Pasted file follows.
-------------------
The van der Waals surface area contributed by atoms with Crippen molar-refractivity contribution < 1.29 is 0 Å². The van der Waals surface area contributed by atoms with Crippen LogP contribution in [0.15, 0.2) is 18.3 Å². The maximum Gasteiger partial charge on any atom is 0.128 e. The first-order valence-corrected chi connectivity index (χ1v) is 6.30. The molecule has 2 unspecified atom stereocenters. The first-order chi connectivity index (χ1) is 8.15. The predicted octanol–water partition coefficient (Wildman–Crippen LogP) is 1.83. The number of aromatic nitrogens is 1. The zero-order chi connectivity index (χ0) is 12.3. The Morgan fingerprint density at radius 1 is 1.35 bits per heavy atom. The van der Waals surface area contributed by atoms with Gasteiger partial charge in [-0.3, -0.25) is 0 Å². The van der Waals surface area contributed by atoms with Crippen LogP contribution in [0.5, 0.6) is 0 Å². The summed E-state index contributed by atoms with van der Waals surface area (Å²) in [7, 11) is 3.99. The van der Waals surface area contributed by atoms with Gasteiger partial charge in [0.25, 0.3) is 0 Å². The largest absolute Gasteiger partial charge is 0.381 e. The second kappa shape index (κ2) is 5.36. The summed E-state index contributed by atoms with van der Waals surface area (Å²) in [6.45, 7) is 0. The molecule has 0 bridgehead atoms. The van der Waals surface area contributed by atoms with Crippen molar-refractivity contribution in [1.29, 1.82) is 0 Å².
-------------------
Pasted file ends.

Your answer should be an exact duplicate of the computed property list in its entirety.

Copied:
The van der Waals surface area contributed by atoms with Crippen molar-refractivity contribution < 1.29 is 0 Å². The van der Waals surface area contributed by atoms with Crippen LogP contribution in [0.15, 0.2) is 18.3 Å². The maximum Gasteiger partial charge on any atom is 0.128 e. The first-order valence-corrected chi connectivity index (χ1v) is 6.30. The molecule has 2 unspecified atom stereocenters. The first-order chi connectivity index (χ1) is 8.15. The predicted octanol–water partition coefficient (Wildman–Crippen LogP) is 1.83. The number of aromatic nitrogens is 1. The zero-order chi connectivity index (χ0) is 12.3. The Morgan fingerprint density at radius 1 is 1.35 bits per heavy atom. The van der Waals surface area contributed by atoms with Gasteiger partial charge in [-0.3, -0.25) is 0 Å². The van der Waals surface area contributed by atoms with Crippen LogP contribution in [0.5, 0.6) is 0 Å². The summed E-state index contributed by atoms with van der Waals surface area (Å²) in [7, 11) is 3.99. The van der Waals surface area contributed by atoms with Gasteiger partial charge in [0.25, 0.3) is 0 Å². The largest absolute Gasteiger partial charge is 0.381 e. The second kappa shape index (κ2) is 5.36. The summed E-state index contributed by atoms with van der Waals surface area (Å²) in [6.45, 7) is 0. The molecule has 0 bridgehead atoms. The van der Waals surface area contributed by atoms with Crippen molar-refractivity contribution in [1.29, 1.82) is 0 Å².